3 The Sangkum Reastr Niyum, or People's Socialist Community, a political unification movement founded by Prince Sihanouk on March 24, 1955.


In our search for a lasting peace in Southeast Asia, we are applying the three basic principles of our foreign policy which are set forth in the Foreign Policy Report to Congress last February: partnership, strength and willingness to negotiate.

--The partnership of our Vietnamization program and of our support for regional defense efforts.

--The strength of our action against the Communist bases in Cambodia and the steadfastness of the American people to see the war through to an honorable conclusion.

--The willingness to negotiate expressed in our generous proposals for a settlement and in our flexibility once Hanoi agrees to serious negotiations.

All three elements are needed to bring peace in Southeast Asia. The willingness to negotiate will prove empty unless buttressed by the willingness to stand by just demands. Otherwise negotiations will be a subterfuge for capitulation. This would only bring a false and transitory peace abroad and recrimination at home.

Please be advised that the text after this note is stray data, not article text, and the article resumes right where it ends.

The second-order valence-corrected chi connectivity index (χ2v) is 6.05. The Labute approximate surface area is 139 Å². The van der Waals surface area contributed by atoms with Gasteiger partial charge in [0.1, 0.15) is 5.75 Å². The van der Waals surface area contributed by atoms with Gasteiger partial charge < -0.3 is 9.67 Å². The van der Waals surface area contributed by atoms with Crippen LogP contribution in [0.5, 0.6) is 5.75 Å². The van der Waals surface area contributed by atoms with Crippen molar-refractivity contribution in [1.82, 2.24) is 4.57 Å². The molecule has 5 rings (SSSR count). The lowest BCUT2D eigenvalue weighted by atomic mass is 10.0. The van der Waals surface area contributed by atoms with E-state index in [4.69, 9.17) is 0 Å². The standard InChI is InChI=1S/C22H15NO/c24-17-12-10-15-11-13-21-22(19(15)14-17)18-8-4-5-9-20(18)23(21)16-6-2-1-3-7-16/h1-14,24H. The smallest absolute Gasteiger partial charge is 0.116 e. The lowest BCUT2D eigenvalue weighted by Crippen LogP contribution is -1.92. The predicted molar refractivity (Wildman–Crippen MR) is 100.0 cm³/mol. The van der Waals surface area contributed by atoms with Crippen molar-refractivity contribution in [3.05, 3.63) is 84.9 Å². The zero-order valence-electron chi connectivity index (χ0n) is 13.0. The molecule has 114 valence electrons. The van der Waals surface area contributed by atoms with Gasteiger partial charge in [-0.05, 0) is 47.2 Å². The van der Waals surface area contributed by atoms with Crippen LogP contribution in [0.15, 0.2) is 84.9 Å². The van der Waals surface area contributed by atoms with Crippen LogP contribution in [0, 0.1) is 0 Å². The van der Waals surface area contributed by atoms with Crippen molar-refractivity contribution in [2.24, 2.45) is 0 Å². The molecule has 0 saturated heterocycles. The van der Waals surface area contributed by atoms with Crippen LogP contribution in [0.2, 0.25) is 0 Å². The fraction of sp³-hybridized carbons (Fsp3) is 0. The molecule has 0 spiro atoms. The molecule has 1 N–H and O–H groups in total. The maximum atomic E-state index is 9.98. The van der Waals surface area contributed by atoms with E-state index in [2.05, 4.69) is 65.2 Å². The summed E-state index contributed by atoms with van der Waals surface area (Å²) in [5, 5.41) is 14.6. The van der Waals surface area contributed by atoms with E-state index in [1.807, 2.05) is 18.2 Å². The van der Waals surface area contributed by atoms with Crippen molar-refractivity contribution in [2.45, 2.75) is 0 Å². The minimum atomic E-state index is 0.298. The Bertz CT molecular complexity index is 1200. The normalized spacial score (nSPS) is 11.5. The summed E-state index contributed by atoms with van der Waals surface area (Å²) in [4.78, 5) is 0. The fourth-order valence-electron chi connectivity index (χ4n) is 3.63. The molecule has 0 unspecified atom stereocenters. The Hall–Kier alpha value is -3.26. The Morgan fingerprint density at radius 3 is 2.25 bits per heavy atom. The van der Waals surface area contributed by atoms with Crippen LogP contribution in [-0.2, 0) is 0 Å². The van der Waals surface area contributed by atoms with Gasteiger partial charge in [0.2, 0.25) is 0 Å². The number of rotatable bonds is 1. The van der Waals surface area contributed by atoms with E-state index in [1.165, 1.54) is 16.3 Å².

While we search for genuine negotiation we must continue to demonstrate resolution both abroad and at home and we must support the common defense efforts of threatened Asian nations.

To the leaders in Hanoi, I say the time has come to negotiate. There is nothing to be gained in waiting. There is never an ideal moment when both sides are in perfect equilibrium.

The lesson of the last 2 months has reinforced the lessons of the last 2 years-the time has come to negotiate a just peace.

In Cambodia, the futility of expanded aggression has been demonstrated. By its actions in Cambodia, North Vietnam and the Vietcong provoked the destruction of their sanctuaries and helped to weld together the independent states of Southeast Asia in a collective defense effort which will receive American support.

The other side cannot impose its will through military means. We have no intention of imposing ours. We have not raised the terms for a settlement as a result of our recent military successes. We will not lower our minimum terms in response to enemy pressure. Our objective remains a negotiated peace with justice for both sides and which gives the people of South Vietnam the opportunity to shape their own future.